Years 1 and 2 of our MD program curriculum enable students to develop a solid foundation of medical knowledge, fundamental skills in history taking and physical examination, and an appreciation of the social, cultural and economic factors influencing day-to-day health systems practice and patient care. Didactics in years 1 and 2 take place on our Mt. Pleasant campus, and benefit from modern facilities, advanced learning technologies, and the extensive resources that a large university like Central Michigan has to offer.
The design of the years 1 and 2 curriculum follows an integrated, systems-based, and patient presentation approach. Students are guided to develop their foundation of medical knowledge in the same context that they will need to apply that knowledge.
All traditional disciplines, such as genetics, anatomy, and biochemistry, are delivered in an integrated way; the same way a patient presents. This approach allows students to more readily appreciate the relevance of foundational medical knowledge in the practice of medicine, and to understand how these traditional disciplines contribute to patient wellness and disease.
Medicine is a team-endeavor, and so we promote this same approach to learning in our students’ educational environment. The curriculum is student-centered, placing an emphasis on active learning in a team-atmosphere. Didactics are delivered using small-group clinical cases, Team-Based Learning sessions, and interactive large group sessions based upon clinical vignettes. From day 1 of the curriculum, students are required to engage in thoughtful discussion with faculty and peers, develop appropriate medical vocabulary, and use the wisdom of the team to find answers.
The College of Medicine uses a holistic admissions process that values commitment to service, leadership, and breadth of experience. Not all students come to medical school with common core knowledge. Therefore the curriculum begins with two 8-week Foundational Sciences of Medicine courses designed to allow students to develop an understanding of medical sciences to a level that will allow them to engage in the meaningful study of each of the body’s organ systems.
The sequence of courses across years 1 and 2 are as follows:
- Foundational Sciences of Medicine A: 8 Weeks
- Foundational Sciences of Medicine B: 8 Weeks
- Reproduction & Human Development: 6 Weeks
- Cardio-Pulmonary: 7 Weeks
- Renal-Endocrine: 6 Weeks
- Neuro-Behavioral: 8 Weeks
- Gastrointestinal: 6 Weeks
- Musculo-Skeletal-Dermal: 4 Weeks
- Hematology-Oncology: 4 Weeks
- Synapse: 4 weeks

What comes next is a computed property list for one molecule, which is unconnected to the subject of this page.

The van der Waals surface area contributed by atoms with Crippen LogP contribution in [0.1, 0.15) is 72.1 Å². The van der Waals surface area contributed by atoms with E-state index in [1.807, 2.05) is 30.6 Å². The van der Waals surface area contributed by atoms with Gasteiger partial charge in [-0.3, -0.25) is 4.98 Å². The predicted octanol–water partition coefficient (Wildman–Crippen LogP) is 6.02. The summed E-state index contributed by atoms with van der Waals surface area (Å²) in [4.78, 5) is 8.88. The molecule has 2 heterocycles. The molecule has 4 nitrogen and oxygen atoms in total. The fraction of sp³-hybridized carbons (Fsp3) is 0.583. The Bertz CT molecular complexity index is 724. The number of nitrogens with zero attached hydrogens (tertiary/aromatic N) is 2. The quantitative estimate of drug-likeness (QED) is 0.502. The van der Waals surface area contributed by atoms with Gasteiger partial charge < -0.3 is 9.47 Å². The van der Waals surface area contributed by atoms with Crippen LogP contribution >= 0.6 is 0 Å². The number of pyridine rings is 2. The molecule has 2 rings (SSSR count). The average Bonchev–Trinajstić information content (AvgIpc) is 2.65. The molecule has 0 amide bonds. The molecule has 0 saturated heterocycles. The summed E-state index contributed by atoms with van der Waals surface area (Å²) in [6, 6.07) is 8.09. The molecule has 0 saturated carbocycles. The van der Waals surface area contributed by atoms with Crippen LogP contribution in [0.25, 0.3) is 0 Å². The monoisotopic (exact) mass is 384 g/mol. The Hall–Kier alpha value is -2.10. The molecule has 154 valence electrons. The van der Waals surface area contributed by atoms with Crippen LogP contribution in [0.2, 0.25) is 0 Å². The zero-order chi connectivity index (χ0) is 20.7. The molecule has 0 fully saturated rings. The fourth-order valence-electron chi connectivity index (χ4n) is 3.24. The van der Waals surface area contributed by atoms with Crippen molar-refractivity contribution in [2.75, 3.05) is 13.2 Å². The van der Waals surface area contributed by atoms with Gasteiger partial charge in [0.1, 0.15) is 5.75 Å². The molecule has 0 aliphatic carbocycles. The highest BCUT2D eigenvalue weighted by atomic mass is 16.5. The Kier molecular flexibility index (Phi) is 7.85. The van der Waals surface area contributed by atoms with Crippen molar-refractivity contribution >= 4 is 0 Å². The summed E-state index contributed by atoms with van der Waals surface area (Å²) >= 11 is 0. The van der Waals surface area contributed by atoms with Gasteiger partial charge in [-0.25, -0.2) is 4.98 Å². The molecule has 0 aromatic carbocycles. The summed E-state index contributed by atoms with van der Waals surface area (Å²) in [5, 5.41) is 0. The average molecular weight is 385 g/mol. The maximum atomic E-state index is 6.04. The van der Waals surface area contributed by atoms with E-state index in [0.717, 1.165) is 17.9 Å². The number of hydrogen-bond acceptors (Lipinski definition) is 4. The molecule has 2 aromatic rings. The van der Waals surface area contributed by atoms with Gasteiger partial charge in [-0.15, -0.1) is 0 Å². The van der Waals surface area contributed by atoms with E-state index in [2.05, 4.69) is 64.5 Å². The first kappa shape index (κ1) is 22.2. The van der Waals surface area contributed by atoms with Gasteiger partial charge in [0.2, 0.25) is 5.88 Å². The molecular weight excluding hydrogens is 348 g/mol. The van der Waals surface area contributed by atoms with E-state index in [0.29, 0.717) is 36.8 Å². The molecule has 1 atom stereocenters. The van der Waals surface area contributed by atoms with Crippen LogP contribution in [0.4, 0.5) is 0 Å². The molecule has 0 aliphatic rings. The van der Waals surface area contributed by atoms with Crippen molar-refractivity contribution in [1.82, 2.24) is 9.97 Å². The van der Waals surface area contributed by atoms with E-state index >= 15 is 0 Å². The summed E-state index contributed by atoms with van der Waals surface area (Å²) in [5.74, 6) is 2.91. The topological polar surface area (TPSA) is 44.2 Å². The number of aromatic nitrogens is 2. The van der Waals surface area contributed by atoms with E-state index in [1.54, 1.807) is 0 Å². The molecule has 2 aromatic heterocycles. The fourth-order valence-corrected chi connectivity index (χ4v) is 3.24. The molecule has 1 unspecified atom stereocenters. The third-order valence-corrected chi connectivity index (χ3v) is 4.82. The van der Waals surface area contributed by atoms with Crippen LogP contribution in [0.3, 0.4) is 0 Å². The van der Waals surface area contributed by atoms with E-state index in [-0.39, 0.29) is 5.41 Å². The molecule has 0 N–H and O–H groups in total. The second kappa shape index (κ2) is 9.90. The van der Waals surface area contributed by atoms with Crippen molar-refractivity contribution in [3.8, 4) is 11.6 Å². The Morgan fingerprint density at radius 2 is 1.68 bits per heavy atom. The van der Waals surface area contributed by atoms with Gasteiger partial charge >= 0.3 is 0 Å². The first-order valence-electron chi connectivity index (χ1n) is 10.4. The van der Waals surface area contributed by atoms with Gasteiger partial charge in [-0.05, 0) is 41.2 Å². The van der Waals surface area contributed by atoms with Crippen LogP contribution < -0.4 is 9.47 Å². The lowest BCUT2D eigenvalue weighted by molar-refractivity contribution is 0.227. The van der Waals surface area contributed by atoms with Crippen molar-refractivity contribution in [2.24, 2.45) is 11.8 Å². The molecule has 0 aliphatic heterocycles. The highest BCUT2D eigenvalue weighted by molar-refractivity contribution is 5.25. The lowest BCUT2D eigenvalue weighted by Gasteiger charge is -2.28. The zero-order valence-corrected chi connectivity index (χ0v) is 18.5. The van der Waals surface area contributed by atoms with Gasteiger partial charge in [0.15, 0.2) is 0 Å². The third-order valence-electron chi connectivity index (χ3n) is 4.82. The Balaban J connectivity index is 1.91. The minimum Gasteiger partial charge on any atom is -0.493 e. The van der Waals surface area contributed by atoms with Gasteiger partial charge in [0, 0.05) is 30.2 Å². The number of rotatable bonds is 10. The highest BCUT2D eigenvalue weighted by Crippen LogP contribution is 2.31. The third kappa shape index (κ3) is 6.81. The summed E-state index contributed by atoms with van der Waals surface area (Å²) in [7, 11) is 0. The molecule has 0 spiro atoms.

Throughout years 1 and 2, Students are also enrolled in two longitudinal courses that integrate across the first two years and horizontally integrate with the systems courses. These longitudinal courses are:
- Medicine and Society
- Essentials of Clinical Skills
Medicine and Society (MS)– integrates population and public health concepts with individual and community needs, health, and healthcare access, providing essential context for ethical, cultural, legal and organizational concepts. Other Medicine and Society topics include foundational elements of professionalism, ethics, humanities, and self-care in the medical profession.
Essentials of Clinical Skills (ECS)–
is an integrated clinical, diagnostic, and therapeutic skill development course using standardized patients. Emphasis is placed on history-taking, physical examination, and diagnostic skills which all align with the organ system being studied. ECS incorporates low and high fidelity simulation exercises where appropriate to emphasize clinically relevant basic science concepts addressed in on-going organ systems courses.
Other elements of ECS include:
Initial Clinical Experience (ICE) – a longitudinal half-day clinical placement in a primary care practice within the Mount Pleasant area. This experience allows students to apply the skills learned in coursework, and develop their comfort in clinical settings. Students in ICE learn to become keen observers of the clinical environment and the health care team from the patients’ perspective as well as that of the health care team.
Interprofessional Education (IPE) – students engage in several unique interprofessional learning opportunities over the course of their 4 years of medical school. Including but not limited to; working with other health professional students in an active and engaging environment.
Interspersed between courses are a series of week-long experiences known as Bridge Weeks. These weeks serve as a means of providing dedicated time for student assessment, and the delivery of important curriculum components related to diversity, equity and inclusion, academic success, career advising, personal wellness and financial literacy. In addition, Bridge weeks provide students with the opportunity to provide the college with feedback via evaluations of their curricular experiences that is used in the process of continuous quality improvement.